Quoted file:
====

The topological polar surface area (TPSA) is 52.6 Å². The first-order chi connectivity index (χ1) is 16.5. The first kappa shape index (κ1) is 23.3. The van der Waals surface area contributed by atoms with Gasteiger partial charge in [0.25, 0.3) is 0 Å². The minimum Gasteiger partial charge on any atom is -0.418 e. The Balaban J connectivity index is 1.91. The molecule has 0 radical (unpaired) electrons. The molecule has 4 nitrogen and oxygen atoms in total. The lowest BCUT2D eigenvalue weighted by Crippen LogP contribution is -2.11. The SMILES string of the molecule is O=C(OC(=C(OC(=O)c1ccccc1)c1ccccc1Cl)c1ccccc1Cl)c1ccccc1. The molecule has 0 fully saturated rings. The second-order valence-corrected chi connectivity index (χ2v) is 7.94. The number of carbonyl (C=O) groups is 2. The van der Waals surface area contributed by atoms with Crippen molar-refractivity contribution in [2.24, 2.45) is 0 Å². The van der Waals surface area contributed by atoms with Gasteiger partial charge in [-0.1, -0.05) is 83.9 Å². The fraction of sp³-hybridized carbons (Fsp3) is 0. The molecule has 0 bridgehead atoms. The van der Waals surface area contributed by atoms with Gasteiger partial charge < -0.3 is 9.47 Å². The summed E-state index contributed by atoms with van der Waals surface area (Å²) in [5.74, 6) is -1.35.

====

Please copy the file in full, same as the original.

The topological polar surface area (TPSA) is 52.6 Å². The first-order chi connectivity index (χ1) is 16.5. The first kappa shape index (κ1) is 23.3. The van der Waals surface area contributed by atoms with Gasteiger partial charge in [0.25, 0.3) is 0 Å². The minimum Gasteiger partial charge on any atom is -0.418 e. The Balaban J connectivity index is 1.91. The molecule has 0 radical (unpaired) electrons. The molecule has 4 nitrogen and oxygen atoms in total. The lowest BCUT2D eigenvalue weighted by Crippen LogP contribution is -2.11. The SMILES string of the molecule is O=C(OC(=C(OC(=O)c1ccccc1)c1ccccc1Cl)c1ccccc1Cl)c1ccccc1. The molecule has 0 fully saturated rings. The second-order valence-corrected chi connectivity index (χ2v) is 7.94. The number of carbonyl (C=O) groups is 2. The van der Waals surface area contributed by atoms with Crippen molar-refractivity contribution in [2.24, 2.45) is 0 Å². The van der Waals surface area contributed by atoms with Gasteiger partial charge in [-0.1, -0.05) is 83.9 Å². The fraction of sp³-hybridized carbons (Fsp3) is 0. The molecule has 0 bridgehead atoms. The van der Waals surface area contributed by atoms with Gasteiger partial charge < -0.3 is 9.47 Å². The summed E-state index contributed by atoms with van der Waals surface area (Å²) in [5.74, 6) is -1.35.